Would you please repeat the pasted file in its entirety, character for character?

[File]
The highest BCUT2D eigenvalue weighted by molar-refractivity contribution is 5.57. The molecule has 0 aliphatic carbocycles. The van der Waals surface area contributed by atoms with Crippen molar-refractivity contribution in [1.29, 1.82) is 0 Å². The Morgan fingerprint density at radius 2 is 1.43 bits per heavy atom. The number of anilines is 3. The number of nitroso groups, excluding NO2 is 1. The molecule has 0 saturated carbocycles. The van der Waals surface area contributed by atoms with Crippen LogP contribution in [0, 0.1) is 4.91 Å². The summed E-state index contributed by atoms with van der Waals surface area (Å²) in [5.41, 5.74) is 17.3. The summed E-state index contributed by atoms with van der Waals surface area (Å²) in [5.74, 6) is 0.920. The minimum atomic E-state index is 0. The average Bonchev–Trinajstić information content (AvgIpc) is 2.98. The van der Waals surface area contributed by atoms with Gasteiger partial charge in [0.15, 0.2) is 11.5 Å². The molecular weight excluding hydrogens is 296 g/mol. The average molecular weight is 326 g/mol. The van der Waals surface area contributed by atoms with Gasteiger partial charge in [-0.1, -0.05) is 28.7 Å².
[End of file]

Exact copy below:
The highest BCUT2D eigenvalue weighted by molar-refractivity contribution is 5.57. The molecule has 0 aliphatic carbocycles. The van der Waals surface area contributed by atoms with Crippen molar-refractivity contribution in [1.29, 1.82) is 0 Å². The Morgan fingerprint density at radius 2 is 1.43 bits per heavy atom. The number of anilines is 3. The number of nitroso groups, excluding NO2 is 1. The molecule has 0 saturated carbocycles. The van der Waals surface area contributed by atoms with Crippen LogP contribution in [0, 0.1) is 4.91 Å². The summed E-state index contributed by atoms with van der Waals surface area (Å²) in [5.41, 5.74) is 17.3. The summed E-state index contributed by atoms with van der Waals surface area (Å²) in [5.74, 6) is 0.920. The minimum atomic E-state index is 0. The average Bonchev–Trinajstić information content (AvgIpc) is 2.98. The van der Waals surface area contributed by atoms with Gasteiger partial charge in [0.15, 0.2) is 11.5 Å². The molecular weight excluding hydrogens is 296 g/mol. The average molecular weight is 326 g/mol. The van der Waals surface area contributed by atoms with Gasteiger partial charge in [-0.1, -0.05) is 28.7 Å².